Wed, Feb 21, 2007 - Page 4 News List

Iran nears industrial enrichment: IAEA

CURRENT CONCERN Mohamed ElBaradei told a British paper that Tehran is years away from developing a nuclear weapon, but closer to producing lots of centrifuges

AGENCIES , LONDON AND MOSCOW

Iran may be as little as six months from being able to enrich uranium on an industrial scale, the head of the UN's nuclear watchdog said.

In an interview with Britain's Financial Times to be published yesterday, Mohamed ElBaradei, head of the International Atomic Energy Agency (IAEA), said intelligence estimates put Iran at least five years from being able to develop nuclear weapons.

ElBaradei is due to issue a report today on Iran's compliance with a UN Security Council demand that it halt nuclear fuel work such as uranium enrichment, which could be used to make fissile bomb-grade material.

Iran, which says it has no plans to make atomic weapons, has installed scores of enrichment centrifuges at a pilot facility in a plant near the central city of Natanz.

ElBaradei told the Financial Times that while concern Iran may acquire the know-how to enrich uranium -- a process that can produce nuclear reactor or bomb-grade fuel -- may have "been relevant six months ago, it is not relevant today because Iran has been running these centrifuges for at least six months."

He said Iran could go on to install an industrial scale capacity of 3,000 centrifuges within months.

"It could be six months, it could be a year," he said, stressing that the best way to deal with the issue was negotiations.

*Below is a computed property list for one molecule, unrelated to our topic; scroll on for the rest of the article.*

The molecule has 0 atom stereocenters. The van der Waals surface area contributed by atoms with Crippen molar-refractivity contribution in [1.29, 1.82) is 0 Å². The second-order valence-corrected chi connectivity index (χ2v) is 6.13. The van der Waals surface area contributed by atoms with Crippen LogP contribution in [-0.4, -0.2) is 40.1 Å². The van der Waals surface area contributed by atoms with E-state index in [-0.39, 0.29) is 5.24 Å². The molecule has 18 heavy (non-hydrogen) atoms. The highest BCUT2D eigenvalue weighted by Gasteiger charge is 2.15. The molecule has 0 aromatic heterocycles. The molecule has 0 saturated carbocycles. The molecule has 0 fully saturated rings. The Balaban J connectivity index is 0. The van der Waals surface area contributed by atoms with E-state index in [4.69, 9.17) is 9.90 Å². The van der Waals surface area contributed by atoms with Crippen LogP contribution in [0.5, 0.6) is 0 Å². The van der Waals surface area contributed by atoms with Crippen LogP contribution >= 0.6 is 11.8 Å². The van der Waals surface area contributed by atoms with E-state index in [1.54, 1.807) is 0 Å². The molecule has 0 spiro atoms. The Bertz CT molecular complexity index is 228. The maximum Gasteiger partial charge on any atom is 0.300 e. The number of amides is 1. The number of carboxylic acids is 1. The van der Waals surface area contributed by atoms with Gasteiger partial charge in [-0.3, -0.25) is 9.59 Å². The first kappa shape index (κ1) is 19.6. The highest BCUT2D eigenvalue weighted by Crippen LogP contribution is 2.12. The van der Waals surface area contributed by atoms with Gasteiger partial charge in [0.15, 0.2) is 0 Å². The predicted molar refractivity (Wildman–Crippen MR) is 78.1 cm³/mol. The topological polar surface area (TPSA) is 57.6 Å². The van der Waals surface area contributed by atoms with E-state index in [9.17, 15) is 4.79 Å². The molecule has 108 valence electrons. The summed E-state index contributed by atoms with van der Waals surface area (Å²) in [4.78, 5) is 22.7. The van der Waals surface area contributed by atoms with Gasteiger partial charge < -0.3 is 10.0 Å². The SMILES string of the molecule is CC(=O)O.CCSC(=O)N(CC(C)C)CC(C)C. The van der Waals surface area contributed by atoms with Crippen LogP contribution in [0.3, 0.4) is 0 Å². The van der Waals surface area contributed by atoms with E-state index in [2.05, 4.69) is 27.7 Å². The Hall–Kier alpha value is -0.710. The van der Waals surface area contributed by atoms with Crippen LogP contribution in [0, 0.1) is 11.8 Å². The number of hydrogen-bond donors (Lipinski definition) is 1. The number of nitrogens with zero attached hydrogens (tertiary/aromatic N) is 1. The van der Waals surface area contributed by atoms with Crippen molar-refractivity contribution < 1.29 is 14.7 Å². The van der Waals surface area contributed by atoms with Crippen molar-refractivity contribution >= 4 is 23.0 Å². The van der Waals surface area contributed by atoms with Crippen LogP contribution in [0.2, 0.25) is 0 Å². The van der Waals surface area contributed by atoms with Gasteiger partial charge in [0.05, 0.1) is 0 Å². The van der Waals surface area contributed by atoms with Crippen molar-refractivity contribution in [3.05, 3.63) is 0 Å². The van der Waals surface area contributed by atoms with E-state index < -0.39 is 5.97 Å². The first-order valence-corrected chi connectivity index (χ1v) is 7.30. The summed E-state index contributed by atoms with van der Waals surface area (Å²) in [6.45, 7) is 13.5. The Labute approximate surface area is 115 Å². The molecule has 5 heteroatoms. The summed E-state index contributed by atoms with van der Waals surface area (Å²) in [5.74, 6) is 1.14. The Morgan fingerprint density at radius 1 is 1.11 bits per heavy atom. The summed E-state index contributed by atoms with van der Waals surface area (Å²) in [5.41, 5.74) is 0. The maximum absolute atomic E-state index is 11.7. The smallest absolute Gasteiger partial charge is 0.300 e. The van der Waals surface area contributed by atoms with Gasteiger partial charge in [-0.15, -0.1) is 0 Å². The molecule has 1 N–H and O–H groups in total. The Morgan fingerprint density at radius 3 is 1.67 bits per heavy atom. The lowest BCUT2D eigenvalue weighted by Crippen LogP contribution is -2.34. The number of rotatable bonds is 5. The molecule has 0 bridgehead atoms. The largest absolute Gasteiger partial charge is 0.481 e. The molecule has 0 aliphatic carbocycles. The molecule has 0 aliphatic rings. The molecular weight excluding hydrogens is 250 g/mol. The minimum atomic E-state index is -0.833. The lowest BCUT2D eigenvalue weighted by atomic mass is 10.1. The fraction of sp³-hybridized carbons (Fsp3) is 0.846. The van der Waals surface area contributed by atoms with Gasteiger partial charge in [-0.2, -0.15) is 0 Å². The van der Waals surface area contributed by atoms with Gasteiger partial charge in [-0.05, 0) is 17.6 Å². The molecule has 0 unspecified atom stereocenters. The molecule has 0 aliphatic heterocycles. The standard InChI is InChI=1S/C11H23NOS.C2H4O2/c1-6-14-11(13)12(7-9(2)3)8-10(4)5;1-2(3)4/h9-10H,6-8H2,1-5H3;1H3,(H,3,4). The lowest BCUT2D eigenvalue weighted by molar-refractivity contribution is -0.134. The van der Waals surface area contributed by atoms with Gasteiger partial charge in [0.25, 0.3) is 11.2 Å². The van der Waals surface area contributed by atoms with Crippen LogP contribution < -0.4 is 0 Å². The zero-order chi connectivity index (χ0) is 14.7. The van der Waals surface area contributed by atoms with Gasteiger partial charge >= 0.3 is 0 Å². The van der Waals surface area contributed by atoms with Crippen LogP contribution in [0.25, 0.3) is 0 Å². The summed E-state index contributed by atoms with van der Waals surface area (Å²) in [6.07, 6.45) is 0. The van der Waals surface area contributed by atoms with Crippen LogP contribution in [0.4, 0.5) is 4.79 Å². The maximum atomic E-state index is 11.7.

"The ideal situation is to make sure that there is no industrial capacity, that there is full inspection [of Iran's nuclear facilities]," ElBaradei said.

Meanwhile, Russia said on Monday that it would slow work on Iran's nearly completed Bushehr nuclear power plant.

Russia contended that Iran had not yet made the last two payments, in a dispute about whether it could pay in euros instead of dollars.

The move added a new twist to the deeply contentious project to build a Russian-designed, water-cooled reactor in Iran, a decade-old deal that is a factor in the US' concerns over Iran's nuclear ambitions.

The dispute that became public on Monday will delay, perhaps by a year, any delivery of nuclear fuel to Iran, Russian officials and experts said. Low-enriched uranium fuel was scheduled to be shipped next month.

"The accounts are not being paid," said Ivan Dybov, spokesman for Rosatom, the Russian nuclear agency.

What is at issue, he said, was a request last month from an Iranian bank to settle accounts in euros rather than dollars.

Tehran has a stated policy of settling contracts and holding reserves in currencies other than the dollar.

As part of its effort to halt Iran's nuclear program, the US has encouraged European banks to freeze Iranian dollar-denominated accounts.

An Iranian official denied that the country had been late in making payments.

"We have made all the payments so far based on the contract and the agreed installments," said Muhammad Saeedi, the deputy director of Iran's Atomic Energy Organization, Iran's official IRNA news agency reported.

"We will try to come up with a solution for the financial problem of the Russian contractor, which is their problem, not the problem of the Iranian side, in the next few days," he said.

A UN ultimatum to Iran to halt uranium enrichment expires today. But the commercial arm-twisting was also in keeping with the Kremlin's policy lately of pumping up the bottom line across a spectrum of state businesses, from oil and gas to nuclear power.

Comments will be moderated. Keep comments relevant to the article. Remarks containing abusive and obscene language, personal attacks of any kind or promotion will be removed and the user banned. Final decision will be at the discretion of the Taipei Times.

TOP top